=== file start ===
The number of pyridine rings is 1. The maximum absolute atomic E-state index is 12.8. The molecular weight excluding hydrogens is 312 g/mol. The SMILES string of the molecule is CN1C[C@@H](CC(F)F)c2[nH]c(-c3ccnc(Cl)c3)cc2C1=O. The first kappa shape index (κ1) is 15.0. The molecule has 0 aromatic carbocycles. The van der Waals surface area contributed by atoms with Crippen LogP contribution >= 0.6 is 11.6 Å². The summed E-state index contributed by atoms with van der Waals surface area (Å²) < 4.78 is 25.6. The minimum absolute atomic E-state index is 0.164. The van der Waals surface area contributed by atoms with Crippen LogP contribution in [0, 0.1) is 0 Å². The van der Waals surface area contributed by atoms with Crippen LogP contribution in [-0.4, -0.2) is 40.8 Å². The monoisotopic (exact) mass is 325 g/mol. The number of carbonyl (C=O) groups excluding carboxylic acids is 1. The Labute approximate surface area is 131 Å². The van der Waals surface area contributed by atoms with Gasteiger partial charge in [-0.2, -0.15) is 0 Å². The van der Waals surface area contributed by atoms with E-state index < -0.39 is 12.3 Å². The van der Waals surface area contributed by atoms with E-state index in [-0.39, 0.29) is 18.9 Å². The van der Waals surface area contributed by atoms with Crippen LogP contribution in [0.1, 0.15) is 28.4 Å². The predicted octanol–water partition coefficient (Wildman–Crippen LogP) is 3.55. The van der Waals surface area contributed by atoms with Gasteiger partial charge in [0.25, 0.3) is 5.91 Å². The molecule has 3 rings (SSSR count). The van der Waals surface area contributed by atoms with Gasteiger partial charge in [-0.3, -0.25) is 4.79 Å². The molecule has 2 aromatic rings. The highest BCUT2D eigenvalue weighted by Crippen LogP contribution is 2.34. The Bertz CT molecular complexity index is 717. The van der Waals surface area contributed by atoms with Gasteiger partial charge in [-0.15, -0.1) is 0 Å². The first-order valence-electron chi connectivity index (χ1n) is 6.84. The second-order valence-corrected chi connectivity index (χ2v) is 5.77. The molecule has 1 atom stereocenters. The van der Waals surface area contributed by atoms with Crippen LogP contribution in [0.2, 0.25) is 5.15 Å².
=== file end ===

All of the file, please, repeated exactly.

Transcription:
The number of pyridine rings is 1. The maximum absolute atomic E-state index is 12.8. The molecular weight excluding hydrogens is 312 g/mol. The SMILES string of the molecule is CN1C[C@@H](CC(F)F)c2[nH]c(-c3ccnc(Cl)c3)cc2C1=O. The first kappa shape index (κ1) is 15.0. The molecule has 0 aromatic carbocycles. The van der Waals surface area contributed by atoms with Crippen LogP contribution >= 0.6 is 11.6 Å². The summed E-state index contributed by atoms with van der Waals surface area (Å²) < 4.78 is 25.6. The minimum absolute atomic E-state index is 0.164. The van der Waals surface area contributed by atoms with Crippen LogP contribution in [0, 0.1) is 0 Å². The van der Waals surface area contributed by atoms with Crippen LogP contribution in [-0.4, -0.2) is 40.8 Å². The monoisotopic (exact) mass is 325 g/mol. The number of carbonyl (C=O) groups excluding carboxylic acids is 1. The Labute approximate surface area is 131 Å². The van der Waals surface area contributed by atoms with Gasteiger partial charge in [-0.2, -0.15) is 0 Å². The van der Waals surface area contributed by atoms with E-state index < -0.39 is 12.3 Å². The van der Waals surface area contributed by atoms with E-state index in [-0.39, 0.29) is 18.9 Å². The van der Waals surface area contributed by atoms with Crippen LogP contribution in [0.1, 0.15) is 28.4 Å². The predicted octanol–water partition coefficient (Wildman–Crippen LogP) is 3.55. The van der Waals surface area contributed by atoms with Gasteiger partial charge in [0.25, 0.3) is 5.91 Å². The molecule has 3 rings (SSSR count). The van der Waals surface area contributed by atoms with Gasteiger partial charge in [-0.3, -0.25) is 4.79 Å². The molecule has 2 aromatic rings. The highest BCUT2D eigenvalue weighted by Crippen LogP contribution is 2.34. The Bertz CT molecular complexity index is 717. The van der Waals surface area contributed by atoms with Gasteiger partial charge in [-0.15, -0.1) is 0 Å². The first-order valence-electron chi connectivity index (χ1n) is 6.84. The second-order valence-corrected chi connectivity index (χ2v) is 5.77. The molecule has 1 atom stereocenters. The van der Waals surface area contributed by atoms with Crippen LogP contribution in [0.2, 0.25) is 5.15 Å².